Breaking News Emails
TROY, N.Y. — Investigators in an upstate New York town said Thursday they are confident they will catch the killer who murdered a mother, two of her kids and her female partner — a crime the police chief described as "savagery."
"We're going to get to the bottom of it," Troy Police Capt. Daniel DeWolf told NBC News.
The bodies of Shanta Myers, 36, her 11-year-old son Jeremiah, her 5-year-old daughter Shanise, and 22-year-old Brandi Mells were found in their basement apartment the day after Christmas. Myers had a 15-year-old son who was out of town on a retreat at the time of the murders.
Breaking News Emails
DeWolf would not discuss details of the crime scene or the cause of death, but law enforcement sources told the Albany Times Union that the victims were bound and their throats were slit.
Police would not discuss a possible motive, but they did say a preliminary investigation of the crime scene — less than 10 miles from the state capital — suggested the victims were targeted.
"We don't think there's some madman out there running loose that's going to kill someone else," DeWolf said.
Myers' family described her as a good-natured woman who could not have done anything to provoke such violence.
"She is so sweet," her sister, Shakera Symes, told NBC News. "She goes out of her way to want to be loved. She wouldn't be involved in anything that would be close to deserving this. She's very mild-mannered."
Myers' big joy was cooking for family gatherings. "She always had one of the biggest dishes. You would see her out there frying up empanadas," Symes said.
"She just loved to be included in family events, but over the last year, she kind of isolated herself as she got into a relationship," she added.
Mells was originally from Newark, New Jersey, but moved to upstate New York as a teenager, said close friend Dria Hector. She was living in Troy with her mother when she met Myers.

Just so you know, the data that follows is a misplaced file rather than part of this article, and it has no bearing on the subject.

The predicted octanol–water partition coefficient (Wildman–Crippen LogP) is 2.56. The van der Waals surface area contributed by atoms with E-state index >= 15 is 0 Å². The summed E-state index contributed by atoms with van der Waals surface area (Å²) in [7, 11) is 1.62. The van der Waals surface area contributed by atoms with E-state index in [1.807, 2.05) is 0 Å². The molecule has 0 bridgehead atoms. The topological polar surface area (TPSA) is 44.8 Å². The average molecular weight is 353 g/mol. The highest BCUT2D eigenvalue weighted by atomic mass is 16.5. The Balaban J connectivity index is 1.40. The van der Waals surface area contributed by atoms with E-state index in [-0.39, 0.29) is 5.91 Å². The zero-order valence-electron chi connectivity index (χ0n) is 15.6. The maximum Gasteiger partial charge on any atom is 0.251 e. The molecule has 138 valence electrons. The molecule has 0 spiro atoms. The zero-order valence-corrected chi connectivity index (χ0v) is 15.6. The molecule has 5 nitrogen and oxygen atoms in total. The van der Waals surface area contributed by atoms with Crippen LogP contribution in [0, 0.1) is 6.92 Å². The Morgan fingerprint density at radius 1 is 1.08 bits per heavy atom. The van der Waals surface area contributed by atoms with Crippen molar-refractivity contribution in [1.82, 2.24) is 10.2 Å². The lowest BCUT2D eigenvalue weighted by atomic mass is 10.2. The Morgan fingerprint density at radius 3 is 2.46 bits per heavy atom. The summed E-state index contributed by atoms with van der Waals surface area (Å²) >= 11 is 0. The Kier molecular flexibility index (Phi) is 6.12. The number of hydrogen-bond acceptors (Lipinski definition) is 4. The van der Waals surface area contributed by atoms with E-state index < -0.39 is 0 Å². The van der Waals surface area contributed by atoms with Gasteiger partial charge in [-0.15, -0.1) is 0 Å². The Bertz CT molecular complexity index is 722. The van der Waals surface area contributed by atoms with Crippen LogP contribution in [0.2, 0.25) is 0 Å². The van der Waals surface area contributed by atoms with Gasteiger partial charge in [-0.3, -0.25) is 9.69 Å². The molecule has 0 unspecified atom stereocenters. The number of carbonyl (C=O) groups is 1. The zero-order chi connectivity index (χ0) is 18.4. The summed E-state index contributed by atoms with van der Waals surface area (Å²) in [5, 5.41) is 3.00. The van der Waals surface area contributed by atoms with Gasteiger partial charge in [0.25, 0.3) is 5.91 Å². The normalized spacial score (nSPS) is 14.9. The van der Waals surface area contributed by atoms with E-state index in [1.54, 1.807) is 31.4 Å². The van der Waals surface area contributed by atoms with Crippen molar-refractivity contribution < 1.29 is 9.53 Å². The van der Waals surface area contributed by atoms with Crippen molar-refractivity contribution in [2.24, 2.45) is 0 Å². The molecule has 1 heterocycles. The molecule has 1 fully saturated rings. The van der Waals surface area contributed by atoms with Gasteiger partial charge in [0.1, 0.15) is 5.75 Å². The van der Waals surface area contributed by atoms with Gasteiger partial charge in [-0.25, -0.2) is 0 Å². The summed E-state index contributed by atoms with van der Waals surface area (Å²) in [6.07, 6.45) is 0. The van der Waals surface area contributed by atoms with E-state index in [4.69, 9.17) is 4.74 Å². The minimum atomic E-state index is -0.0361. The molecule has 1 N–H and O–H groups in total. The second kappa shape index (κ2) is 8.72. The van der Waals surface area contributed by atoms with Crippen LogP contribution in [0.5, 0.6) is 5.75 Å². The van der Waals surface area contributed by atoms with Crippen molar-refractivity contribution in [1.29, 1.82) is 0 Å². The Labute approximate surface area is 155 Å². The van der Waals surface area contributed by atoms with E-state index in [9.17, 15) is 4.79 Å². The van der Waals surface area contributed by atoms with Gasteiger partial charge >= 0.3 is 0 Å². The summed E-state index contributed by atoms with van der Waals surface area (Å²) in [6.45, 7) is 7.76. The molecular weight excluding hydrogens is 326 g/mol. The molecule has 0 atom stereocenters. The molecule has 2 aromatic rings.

"She was a little person but her heart was bigger than she was," Hector said of Mells, who had dwarfism. "She was very real, she spoke the truth. She was a sweet person, but she could have her bad days, like we all do.'
She said she met Myers' youngest child a few months ago and recalled how the 5-year-old played with and tried to feed her own 2-year-old daughter.
"She was so, so sweet," she said. "She had a big personality."
Jeremiah, who was known as JJ, was very involved in the Boys and Girls Club in Troy, where he took part in the afterschool program and played on the basketball team.
"He was such a radiant kid that everybody knew him," said Hollyanne Buntich, human resources director for the club, which has started a fundraising campaign for the family. "He was a ray of sunshine."
Symes said she expected to hear from Jeremiah on Friday because he usually called her to chat when he didn't have school. But the call never came, and the family never showed up at her house for Christmas, as expected.
Then came the terrible news the following day.
"I can't understand why somebody wanted to do something like that," Symes said. "It is a complete mystery at this point but I am urging anyone and everyone who has the slightest bit of information at this point to come forward."
She said the family is rallying around Myers' older son, Isaiah, who has not said much about the tragedy. "He keeps to himself," she said. "He is very strong." DeWolf said the boy's safety is "a concern" but would not comment further.
Police said they have received many leads and are combing through an "enormous" amount of video collected from cameras on houses and businesses near the crime scene. The state police major crimes and computer units had been called in to assist.
Troy Police Chief John Tedesco said the crime was horrendous for everyone involved, including law-enforcement officers.
"After being in this business for almost 42 years, I cannot describe the savagery of this," he told reporters.
Molly Roecker and Elizabeth Kuhr reported from Troy and Tracy Connor reported from New York